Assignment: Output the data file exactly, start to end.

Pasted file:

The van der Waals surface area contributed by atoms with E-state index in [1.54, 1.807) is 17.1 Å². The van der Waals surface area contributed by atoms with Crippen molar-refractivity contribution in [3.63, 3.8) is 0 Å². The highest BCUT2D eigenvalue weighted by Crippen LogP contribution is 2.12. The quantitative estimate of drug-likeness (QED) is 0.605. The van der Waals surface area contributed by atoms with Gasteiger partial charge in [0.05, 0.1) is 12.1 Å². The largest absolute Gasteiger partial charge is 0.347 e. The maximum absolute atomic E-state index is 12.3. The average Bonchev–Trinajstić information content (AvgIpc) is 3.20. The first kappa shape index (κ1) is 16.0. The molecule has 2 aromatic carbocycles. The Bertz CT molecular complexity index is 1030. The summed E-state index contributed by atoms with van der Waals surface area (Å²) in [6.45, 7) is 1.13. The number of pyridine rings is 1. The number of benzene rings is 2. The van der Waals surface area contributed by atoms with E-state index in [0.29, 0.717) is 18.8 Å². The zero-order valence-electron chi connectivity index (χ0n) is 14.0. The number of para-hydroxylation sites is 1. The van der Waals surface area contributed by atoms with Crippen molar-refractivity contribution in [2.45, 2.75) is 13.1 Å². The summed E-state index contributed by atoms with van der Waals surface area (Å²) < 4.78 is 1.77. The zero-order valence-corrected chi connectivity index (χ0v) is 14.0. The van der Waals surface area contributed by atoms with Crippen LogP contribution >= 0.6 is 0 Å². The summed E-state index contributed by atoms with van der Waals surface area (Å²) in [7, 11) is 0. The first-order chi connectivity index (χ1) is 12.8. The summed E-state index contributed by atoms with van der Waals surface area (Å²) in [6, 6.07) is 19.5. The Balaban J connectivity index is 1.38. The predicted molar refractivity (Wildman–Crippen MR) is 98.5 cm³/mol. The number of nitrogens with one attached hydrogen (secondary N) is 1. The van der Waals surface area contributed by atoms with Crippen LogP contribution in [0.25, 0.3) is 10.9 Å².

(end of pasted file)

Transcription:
The van der Waals surface area contributed by atoms with E-state index in [1.54, 1.807) is 17.1 Å². The van der Waals surface area contributed by atoms with Crippen molar-refractivity contribution in [3.63, 3.8) is 0 Å². The highest BCUT2D eigenvalue weighted by Crippen LogP contribution is 2.12. The quantitative estimate of drug-likeness (QED) is 0.605. The van der Waals surface area contributed by atoms with Gasteiger partial charge in [0.05, 0.1) is 12.1 Å². The largest absolute Gasteiger partial charge is 0.347 e. The maximum absolute atomic E-state index is 12.3. The average Bonchev–Trinajstić information content (AvgIpc) is 3.20. The first kappa shape index (κ1) is 16.0. The molecule has 2 aromatic carbocycles. The Bertz CT molecular complexity index is 1030. The summed E-state index contributed by atoms with van der Waals surface area (Å²) in [6.45, 7) is 1.13. The number of pyridine rings is 1. The number of benzene rings is 2. The van der Waals surface area contributed by atoms with E-state index in [0.29, 0.717) is 18.8 Å². The zero-order valence-electron chi connectivity index (χ0n) is 14.0. The number of para-hydroxylation sites is 1. The van der Waals surface area contributed by atoms with Crippen molar-refractivity contribution in [2.45, 2.75) is 13.1 Å². The summed E-state index contributed by atoms with van der Waals surface area (Å²) < 4.78 is 1.77. The zero-order valence-corrected chi connectivity index (χ0v) is 14.0. The van der Waals surface area contributed by atoms with Crippen LogP contribution >= 0.6 is 0 Å². The summed E-state index contributed by atoms with van der Waals surface area (Å²) in [7, 11) is 0. The first-order chi connectivity index (χ1) is 12.8. The summed E-state index contributed by atoms with van der Waals surface area (Å²) in [6, 6.07) is 19.5. The Balaban J connectivity index is 1.38. The predicted molar refractivity (Wildman–Crippen MR) is 98.5 cm³/mol. The number of nitrogens with one attached hydrogen (secondary N) is 1. The van der Waals surface area contributed by atoms with Crippen LogP contribution in [0.25, 0.3) is 10.9 Å².